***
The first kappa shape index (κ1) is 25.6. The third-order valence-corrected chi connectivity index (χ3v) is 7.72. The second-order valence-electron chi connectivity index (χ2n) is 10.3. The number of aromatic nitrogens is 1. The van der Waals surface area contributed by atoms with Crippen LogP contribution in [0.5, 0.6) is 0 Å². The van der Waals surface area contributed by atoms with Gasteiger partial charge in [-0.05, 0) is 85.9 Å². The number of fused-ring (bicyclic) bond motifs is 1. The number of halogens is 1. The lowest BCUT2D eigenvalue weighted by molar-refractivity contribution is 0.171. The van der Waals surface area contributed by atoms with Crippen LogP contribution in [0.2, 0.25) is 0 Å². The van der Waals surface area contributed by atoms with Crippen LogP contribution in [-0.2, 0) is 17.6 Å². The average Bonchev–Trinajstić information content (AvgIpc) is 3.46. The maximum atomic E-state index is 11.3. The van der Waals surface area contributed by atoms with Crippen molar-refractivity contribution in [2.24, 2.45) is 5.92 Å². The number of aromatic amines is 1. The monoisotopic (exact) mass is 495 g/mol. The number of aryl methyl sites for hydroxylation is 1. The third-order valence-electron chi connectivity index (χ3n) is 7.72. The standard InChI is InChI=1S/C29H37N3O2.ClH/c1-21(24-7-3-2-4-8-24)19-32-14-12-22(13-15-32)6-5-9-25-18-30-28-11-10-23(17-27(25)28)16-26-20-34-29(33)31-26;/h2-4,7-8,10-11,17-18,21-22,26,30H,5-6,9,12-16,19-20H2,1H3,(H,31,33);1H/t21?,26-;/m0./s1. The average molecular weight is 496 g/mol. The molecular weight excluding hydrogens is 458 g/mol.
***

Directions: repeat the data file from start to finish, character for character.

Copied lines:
The first kappa shape index (κ1) is 25.6. The third-order valence-corrected chi connectivity index (χ3v) is 7.72. The second-order valence-electron chi connectivity index (χ2n) is 10.3. The number of aromatic nitrogens is 1. The van der Waals surface area contributed by atoms with Crippen LogP contribution in [0.5, 0.6) is 0 Å². The van der Waals surface area contributed by atoms with Gasteiger partial charge in [-0.05, 0) is 85.9 Å². The number of fused-ring (bicyclic) bond motifs is 1. The number of halogens is 1. The lowest BCUT2D eigenvalue weighted by molar-refractivity contribution is 0.171. The van der Waals surface area contributed by atoms with Crippen LogP contribution in [0.2, 0.25) is 0 Å². The van der Waals surface area contributed by atoms with Crippen LogP contribution in [-0.2, 0) is 17.6 Å². The average Bonchev–Trinajstić information content (AvgIpc) is 3.46. The maximum atomic E-state index is 11.3. The van der Waals surface area contributed by atoms with Crippen molar-refractivity contribution in [2.24, 2.45) is 5.92 Å². The number of aromatic amines is 1. The monoisotopic (exact) mass is 495 g/mol. The number of aryl methyl sites for hydroxylation is 1. The third-order valence-electron chi connectivity index (χ3n) is 7.72. The standard InChI is InChI=1S/C29H37N3O2.ClH/c1-21(24-7-3-2-4-8-24)19-32-14-12-22(13-15-32)6-5-9-25-18-30-28-11-10-23(17-27(25)28)16-26-20-34-29(33)31-26;/h2-4,7-8,10-11,17-18,21-22,26,30H,5-6,9,12-16,19-20H2,1H3,(H,31,33);1H/t21?,26-;/m0./s1. The average molecular weight is 496 g/mol. The molecular weight excluding hydrogens is 458 g/mol.